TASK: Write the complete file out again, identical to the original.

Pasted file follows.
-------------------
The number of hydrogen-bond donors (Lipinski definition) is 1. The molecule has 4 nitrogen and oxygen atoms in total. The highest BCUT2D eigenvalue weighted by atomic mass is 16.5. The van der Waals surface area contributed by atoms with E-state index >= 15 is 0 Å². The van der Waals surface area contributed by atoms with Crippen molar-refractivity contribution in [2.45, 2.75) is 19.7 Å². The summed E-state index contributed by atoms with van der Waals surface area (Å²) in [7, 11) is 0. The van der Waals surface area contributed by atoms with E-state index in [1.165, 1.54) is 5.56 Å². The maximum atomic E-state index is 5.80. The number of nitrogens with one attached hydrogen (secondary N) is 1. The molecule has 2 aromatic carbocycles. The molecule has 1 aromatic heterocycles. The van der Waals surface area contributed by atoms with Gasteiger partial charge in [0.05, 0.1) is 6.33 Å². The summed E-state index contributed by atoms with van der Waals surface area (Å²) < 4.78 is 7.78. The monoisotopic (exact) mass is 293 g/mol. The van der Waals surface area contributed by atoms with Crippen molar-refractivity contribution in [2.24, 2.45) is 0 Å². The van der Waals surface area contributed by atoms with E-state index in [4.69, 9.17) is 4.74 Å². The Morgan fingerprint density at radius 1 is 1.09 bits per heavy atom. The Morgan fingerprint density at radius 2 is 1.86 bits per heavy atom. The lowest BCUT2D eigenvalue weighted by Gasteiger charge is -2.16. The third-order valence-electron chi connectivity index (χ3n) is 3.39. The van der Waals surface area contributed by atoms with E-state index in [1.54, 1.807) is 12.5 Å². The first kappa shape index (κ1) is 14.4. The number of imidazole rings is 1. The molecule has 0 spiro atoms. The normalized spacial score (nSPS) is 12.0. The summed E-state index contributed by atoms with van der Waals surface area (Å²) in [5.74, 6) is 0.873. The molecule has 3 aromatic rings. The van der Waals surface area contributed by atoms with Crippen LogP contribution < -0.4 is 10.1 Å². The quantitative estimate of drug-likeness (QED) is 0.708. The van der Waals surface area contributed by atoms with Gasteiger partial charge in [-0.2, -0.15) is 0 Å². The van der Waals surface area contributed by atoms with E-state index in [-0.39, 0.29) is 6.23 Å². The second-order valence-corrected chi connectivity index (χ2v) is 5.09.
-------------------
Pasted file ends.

The number of hydrogen-bond donors (Lipinski definition) is 1. The molecule has 4 nitrogen and oxygen atoms in total. The highest BCUT2D eigenvalue weighted by atomic mass is 16.5. The van der Waals surface area contributed by atoms with E-state index >= 15 is 0 Å². The van der Waals surface area contributed by atoms with Crippen molar-refractivity contribution in [2.45, 2.75) is 19.7 Å². The summed E-state index contributed by atoms with van der Waals surface area (Å²) in [7, 11) is 0. The van der Waals surface area contributed by atoms with E-state index in [1.165, 1.54) is 5.56 Å². The maximum atomic E-state index is 5.80. The number of nitrogens with one attached hydrogen (secondary N) is 1. The molecule has 2 aromatic carbocycles. The molecule has 1 aromatic heterocycles. The van der Waals surface area contributed by atoms with Gasteiger partial charge in [0.05, 0.1) is 6.33 Å². The summed E-state index contributed by atoms with van der Waals surface area (Å²) < 4.78 is 7.78. The monoisotopic (exact) mass is 293 g/mol. The van der Waals surface area contributed by atoms with Crippen molar-refractivity contribution in [2.24, 2.45) is 0 Å². The van der Waals surface area contributed by atoms with E-state index in [4.69, 9.17) is 4.74 Å². The Morgan fingerprint density at radius 1 is 1.09 bits per heavy atom. The Morgan fingerprint density at radius 2 is 1.86 bits per heavy atom. The lowest BCUT2D eigenvalue weighted by Gasteiger charge is -2.16. The third-order valence-electron chi connectivity index (χ3n) is 3.39. The van der Waals surface area contributed by atoms with E-state index in [1.54, 1.807) is 12.5 Å². The first kappa shape index (κ1) is 14.4. The number of imidazole rings is 1. The molecule has 0 spiro atoms. The normalized spacial score (nSPS) is 12.0. The summed E-state index contributed by atoms with van der Waals surface area (Å²) in [5.74, 6) is 0.873. The molecule has 3 aromatic rings. The van der Waals surface area contributed by atoms with Crippen LogP contribution < -0.4 is 10.1 Å². The quantitative estimate of drug-likeness (QED) is 0.708. The van der Waals surface area contributed by atoms with Gasteiger partial charge in [-0.2, -0.15) is 0 Å². The van der Waals surface area contributed by atoms with E-state index in [-0.39, 0.29) is 6.23 Å². The second-order valence-corrected chi connectivity index (χ2v) is 5.09.